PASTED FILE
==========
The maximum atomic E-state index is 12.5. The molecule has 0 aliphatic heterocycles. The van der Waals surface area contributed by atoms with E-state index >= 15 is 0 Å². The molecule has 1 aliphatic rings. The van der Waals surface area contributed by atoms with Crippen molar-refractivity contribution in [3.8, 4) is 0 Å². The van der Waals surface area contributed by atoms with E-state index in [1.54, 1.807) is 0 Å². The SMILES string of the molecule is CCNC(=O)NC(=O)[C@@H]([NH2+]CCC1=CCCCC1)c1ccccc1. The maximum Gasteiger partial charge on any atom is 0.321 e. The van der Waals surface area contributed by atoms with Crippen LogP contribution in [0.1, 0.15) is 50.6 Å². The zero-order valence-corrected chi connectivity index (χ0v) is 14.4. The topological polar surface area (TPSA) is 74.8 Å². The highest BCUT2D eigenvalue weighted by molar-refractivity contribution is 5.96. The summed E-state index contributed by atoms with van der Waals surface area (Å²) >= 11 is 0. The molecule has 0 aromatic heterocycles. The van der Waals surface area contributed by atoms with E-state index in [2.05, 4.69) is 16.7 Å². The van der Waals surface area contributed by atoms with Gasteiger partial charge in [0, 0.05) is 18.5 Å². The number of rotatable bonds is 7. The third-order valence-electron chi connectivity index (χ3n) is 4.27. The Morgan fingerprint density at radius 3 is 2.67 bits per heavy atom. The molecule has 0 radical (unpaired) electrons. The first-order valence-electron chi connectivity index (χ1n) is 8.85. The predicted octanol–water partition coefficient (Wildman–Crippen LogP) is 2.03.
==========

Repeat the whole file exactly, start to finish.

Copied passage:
The maximum atomic E-state index is 12.5. The molecule has 0 aliphatic heterocycles. The van der Waals surface area contributed by atoms with E-state index >= 15 is 0 Å². The molecule has 1 aliphatic rings. The van der Waals surface area contributed by atoms with Crippen molar-refractivity contribution in [3.8, 4) is 0 Å². The van der Waals surface area contributed by atoms with E-state index in [1.54, 1.807) is 0 Å². The SMILES string of the molecule is CCNC(=O)NC(=O)[C@@H]([NH2+]CCC1=CCCCC1)c1ccccc1. The maximum Gasteiger partial charge on any atom is 0.321 e. The van der Waals surface area contributed by atoms with Crippen LogP contribution in [0.1, 0.15) is 50.6 Å². The zero-order valence-corrected chi connectivity index (χ0v) is 14.4. The topological polar surface area (TPSA) is 74.8 Å². The highest BCUT2D eigenvalue weighted by molar-refractivity contribution is 5.96. The summed E-state index contributed by atoms with van der Waals surface area (Å²) >= 11 is 0. The molecule has 0 aromatic heterocycles. The van der Waals surface area contributed by atoms with E-state index in [2.05, 4.69) is 16.7 Å². The van der Waals surface area contributed by atoms with Gasteiger partial charge in [0, 0.05) is 18.5 Å². The number of rotatable bonds is 7. The third-order valence-electron chi connectivity index (χ3n) is 4.27. The Morgan fingerprint density at radius 3 is 2.67 bits per heavy atom. The molecule has 0 radical (unpaired) electrons. The first-order valence-electron chi connectivity index (χ1n) is 8.85. The predicted octanol–water partition coefficient (Wildman–Crippen LogP) is 2.03.